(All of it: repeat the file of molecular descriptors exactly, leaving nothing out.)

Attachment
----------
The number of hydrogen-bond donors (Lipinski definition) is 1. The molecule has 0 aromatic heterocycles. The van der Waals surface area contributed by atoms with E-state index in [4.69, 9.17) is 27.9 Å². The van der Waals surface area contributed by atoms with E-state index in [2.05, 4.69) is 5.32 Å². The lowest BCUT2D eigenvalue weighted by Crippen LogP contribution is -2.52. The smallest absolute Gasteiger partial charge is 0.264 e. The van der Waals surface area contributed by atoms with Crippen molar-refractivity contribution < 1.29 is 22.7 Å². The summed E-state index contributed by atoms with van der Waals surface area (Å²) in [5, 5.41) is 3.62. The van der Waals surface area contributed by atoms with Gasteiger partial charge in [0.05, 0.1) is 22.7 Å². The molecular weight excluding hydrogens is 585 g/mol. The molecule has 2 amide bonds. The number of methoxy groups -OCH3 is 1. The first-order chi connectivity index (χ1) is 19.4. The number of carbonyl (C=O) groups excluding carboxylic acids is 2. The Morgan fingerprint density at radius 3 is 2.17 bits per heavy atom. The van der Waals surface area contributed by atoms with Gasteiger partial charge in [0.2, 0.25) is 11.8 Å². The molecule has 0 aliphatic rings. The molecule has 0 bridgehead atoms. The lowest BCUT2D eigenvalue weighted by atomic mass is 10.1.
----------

The number of hydrogen-bond donors (Lipinski definition) is 1. The molecule has 0 aromatic heterocycles. The van der Waals surface area contributed by atoms with E-state index in [4.69, 9.17) is 27.9 Å². The van der Waals surface area contributed by atoms with E-state index in [2.05, 4.69) is 5.32 Å². The lowest BCUT2D eigenvalue weighted by Crippen LogP contribution is -2.52. The smallest absolute Gasteiger partial charge is 0.264 e. The van der Waals surface area contributed by atoms with Crippen molar-refractivity contribution < 1.29 is 22.7 Å². The summed E-state index contributed by atoms with van der Waals surface area (Å²) in [5, 5.41) is 3.62. The van der Waals surface area contributed by atoms with Gasteiger partial charge in [0.05, 0.1) is 22.7 Å². The molecular weight excluding hydrogens is 585 g/mol. The molecule has 2 amide bonds. The number of methoxy groups -OCH3 is 1. The first-order chi connectivity index (χ1) is 19.4. The number of carbonyl (C=O) groups excluding carboxylic acids is 2. The Morgan fingerprint density at radius 3 is 2.17 bits per heavy atom. The van der Waals surface area contributed by atoms with Gasteiger partial charge in [0.2, 0.25) is 11.8 Å². The molecule has 0 aliphatic rings. The molecule has 0 bridgehead atoms. The lowest BCUT2D eigenvalue weighted by atomic mass is 10.1.